New technique spots how far cancer has spread


Researchers have developed a new technique that will allow surgeons to identify how far
the tumour has spread and help them decide which tissue to remove in order to save healthy cells in cancer patients. “With molecular-targeted imaging, surgeons can avoid
unnecessary removal of healthy lymph nodes which is better long-term for patients,” said Quyen T Nguyen, associate professor at University of California, San Diego School
of Medicine, The Indian Express reported here. “The range of the surgeon’s visual field is greatly enhanced by a molecular tool that can help achieve accurate surgical margins and detection of metastases so that no tumour is left behind,” Nguyen said.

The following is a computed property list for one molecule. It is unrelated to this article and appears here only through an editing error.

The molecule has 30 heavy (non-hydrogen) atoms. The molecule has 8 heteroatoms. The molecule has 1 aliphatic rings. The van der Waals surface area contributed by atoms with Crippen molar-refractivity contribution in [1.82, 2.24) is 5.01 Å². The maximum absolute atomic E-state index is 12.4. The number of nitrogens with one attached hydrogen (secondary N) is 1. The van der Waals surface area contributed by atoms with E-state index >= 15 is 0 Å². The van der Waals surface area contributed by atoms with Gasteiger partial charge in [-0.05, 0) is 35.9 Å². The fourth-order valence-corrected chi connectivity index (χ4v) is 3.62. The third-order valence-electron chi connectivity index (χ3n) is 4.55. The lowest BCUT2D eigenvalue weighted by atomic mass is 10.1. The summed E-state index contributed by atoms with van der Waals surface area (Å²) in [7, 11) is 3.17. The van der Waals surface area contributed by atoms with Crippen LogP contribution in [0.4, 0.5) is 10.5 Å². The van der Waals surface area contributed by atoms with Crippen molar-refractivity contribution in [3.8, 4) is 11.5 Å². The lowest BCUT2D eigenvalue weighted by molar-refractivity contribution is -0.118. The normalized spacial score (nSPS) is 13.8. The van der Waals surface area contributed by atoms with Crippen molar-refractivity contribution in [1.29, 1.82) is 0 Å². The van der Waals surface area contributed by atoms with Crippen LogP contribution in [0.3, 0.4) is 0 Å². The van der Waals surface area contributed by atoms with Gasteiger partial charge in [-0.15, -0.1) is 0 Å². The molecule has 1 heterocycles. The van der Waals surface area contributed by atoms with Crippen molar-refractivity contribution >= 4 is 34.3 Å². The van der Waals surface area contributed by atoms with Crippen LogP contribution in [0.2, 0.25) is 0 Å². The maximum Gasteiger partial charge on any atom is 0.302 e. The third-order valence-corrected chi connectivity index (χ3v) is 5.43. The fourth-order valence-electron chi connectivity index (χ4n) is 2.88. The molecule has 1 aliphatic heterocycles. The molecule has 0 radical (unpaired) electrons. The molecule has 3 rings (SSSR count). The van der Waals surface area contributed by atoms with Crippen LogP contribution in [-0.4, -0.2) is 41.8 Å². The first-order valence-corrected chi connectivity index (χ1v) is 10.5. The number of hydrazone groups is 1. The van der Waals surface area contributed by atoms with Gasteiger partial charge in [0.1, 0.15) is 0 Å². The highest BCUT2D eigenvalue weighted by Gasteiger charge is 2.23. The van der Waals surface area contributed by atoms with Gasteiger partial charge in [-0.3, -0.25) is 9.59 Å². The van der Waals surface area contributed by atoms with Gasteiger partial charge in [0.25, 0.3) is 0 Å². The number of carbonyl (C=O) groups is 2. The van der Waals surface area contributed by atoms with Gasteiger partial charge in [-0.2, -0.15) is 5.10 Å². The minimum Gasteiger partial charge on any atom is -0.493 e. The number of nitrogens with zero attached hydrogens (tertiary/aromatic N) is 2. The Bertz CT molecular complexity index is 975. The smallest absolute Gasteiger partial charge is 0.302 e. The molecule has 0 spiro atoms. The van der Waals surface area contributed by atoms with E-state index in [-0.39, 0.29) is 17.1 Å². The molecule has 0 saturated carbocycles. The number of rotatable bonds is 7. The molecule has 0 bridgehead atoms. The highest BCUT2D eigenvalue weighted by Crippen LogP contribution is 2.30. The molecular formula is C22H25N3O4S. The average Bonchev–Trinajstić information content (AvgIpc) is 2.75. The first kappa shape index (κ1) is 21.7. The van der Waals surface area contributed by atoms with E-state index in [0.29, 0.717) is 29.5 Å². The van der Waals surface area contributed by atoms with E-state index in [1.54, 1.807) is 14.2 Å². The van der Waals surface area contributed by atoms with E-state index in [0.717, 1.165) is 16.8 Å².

Lymph nodes, located throughout the body, serve as filters that contain immune cells to fight infection and clean the blood. When cancer cells break away from a tumour,
the cells can travel through the lymph system and hide in these tiny organs.
Surgeons remove the nodes to determine if a cancer has spread. However, human nodes, only half a centimetre in size, are difficult to discern among the surrounding tissue during
surgery.
Furthermore, even when surgeons are able to map the location of the nodes, there is no current technique that indicates whether or not the lymph nodes contain cancer,
requiring removal of more lymph nodes than necessary. “This research is significant because it shows real-time intra-operative detection of cancer metastases
in mice.

loading...
loading...